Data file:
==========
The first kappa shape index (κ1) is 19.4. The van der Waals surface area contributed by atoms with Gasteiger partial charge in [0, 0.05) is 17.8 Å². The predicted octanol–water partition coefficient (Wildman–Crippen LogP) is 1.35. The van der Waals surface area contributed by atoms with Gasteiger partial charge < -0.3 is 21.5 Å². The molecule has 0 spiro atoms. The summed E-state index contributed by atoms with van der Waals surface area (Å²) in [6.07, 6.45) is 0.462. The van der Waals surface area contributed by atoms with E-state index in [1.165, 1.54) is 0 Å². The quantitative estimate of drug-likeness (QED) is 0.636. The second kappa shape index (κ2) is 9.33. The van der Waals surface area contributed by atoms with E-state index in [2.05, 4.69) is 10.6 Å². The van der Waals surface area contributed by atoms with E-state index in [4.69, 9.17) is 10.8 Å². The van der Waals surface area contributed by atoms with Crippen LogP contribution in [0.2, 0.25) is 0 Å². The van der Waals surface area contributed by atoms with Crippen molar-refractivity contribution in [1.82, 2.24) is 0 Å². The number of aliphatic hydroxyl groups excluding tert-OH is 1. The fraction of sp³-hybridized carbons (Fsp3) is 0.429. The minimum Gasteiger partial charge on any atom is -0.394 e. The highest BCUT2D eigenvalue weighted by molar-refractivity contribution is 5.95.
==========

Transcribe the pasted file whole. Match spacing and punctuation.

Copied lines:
The first kappa shape index (κ1) is 19.4. The van der Waals surface area contributed by atoms with Gasteiger partial charge in [0, 0.05) is 17.8 Å². The predicted octanol–water partition coefficient (Wildman–Crippen LogP) is 1.35. The van der Waals surface area contributed by atoms with Gasteiger partial charge < -0.3 is 21.5 Å². The molecule has 0 spiro atoms. The summed E-state index contributed by atoms with van der Waals surface area (Å²) in [6.07, 6.45) is 0.462. The van der Waals surface area contributed by atoms with E-state index in [1.165, 1.54) is 0 Å². The quantitative estimate of drug-likeness (QED) is 0.636. The second kappa shape index (κ2) is 9.33. The van der Waals surface area contributed by atoms with E-state index in [2.05, 4.69) is 10.6 Å². The van der Waals surface area contributed by atoms with E-state index in [4.69, 9.17) is 10.8 Å². The van der Waals surface area contributed by atoms with Crippen LogP contribution in [0.2, 0.25) is 0 Å². The van der Waals surface area contributed by atoms with Crippen molar-refractivity contribution in [1.82, 2.24) is 0 Å². The number of aliphatic hydroxyl groups excluding tert-OH is 1. The fraction of sp³-hybridized carbons (Fsp3) is 0.429. The minimum Gasteiger partial charge on any atom is -0.394 e. The highest BCUT2D eigenvalue weighted by molar-refractivity contribution is 5.95.